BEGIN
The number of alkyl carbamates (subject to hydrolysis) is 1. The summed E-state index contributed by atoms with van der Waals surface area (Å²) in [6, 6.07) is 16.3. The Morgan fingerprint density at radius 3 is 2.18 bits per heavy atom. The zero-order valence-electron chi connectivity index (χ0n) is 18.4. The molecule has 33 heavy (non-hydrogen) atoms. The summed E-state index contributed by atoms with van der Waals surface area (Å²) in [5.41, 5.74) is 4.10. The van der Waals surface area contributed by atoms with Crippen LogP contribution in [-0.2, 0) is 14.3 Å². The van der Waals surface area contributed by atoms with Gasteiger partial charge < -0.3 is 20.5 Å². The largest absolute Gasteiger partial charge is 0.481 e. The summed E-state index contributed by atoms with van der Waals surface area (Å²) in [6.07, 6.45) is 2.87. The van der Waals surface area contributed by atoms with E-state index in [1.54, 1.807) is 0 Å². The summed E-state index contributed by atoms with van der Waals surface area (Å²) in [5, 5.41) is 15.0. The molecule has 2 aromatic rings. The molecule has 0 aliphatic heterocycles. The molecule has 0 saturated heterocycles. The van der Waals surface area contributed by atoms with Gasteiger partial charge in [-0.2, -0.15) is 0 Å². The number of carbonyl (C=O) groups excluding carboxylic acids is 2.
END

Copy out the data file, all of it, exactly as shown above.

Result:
The number of alkyl carbamates (subject to hydrolysis) is 1. The summed E-state index contributed by atoms with van der Waals surface area (Å²) in [6, 6.07) is 16.3. The Morgan fingerprint density at radius 3 is 2.18 bits per heavy atom. The zero-order valence-electron chi connectivity index (χ0n) is 18.4. The molecule has 33 heavy (non-hydrogen) atoms. The summed E-state index contributed by atoms with van der Waals surface area (Å²) in [5.41, 5.74) is 4.10. The van der Waals surface area contributed by atoms with Crippen LogP contribution in [-0.2, 0) is 14.3 Å². The van der Waals surface area contributed by atoms with Gasteiger partial charge < -0.3 is 20.5 Å². The largest absolute Gasteiger partial charge is 0.481 e. The summed E-state index contributed by atoms with van der Waals surface area (Å²) in [6.07, 6.45) is 2.87. The van der Waals surface area contributed by atoms with E-state index in [1.54, 1.807) is 0 Å². The summed E-state index contributed by atoms with van der Waals surface area (Å²) in [5, 5.41) is 15.0. The molecule has 2 aromatic rings. The molecule has 0 aliphatic heterocycles. The molecule has 0 saturated heterocycles. The van der Waals surface area contributed by atoms with Gasteiger partial charge in [-0.2, -0.15) is 0 Å². The number of carbonyl (C=O) groups excluding carboxylic acids is 2.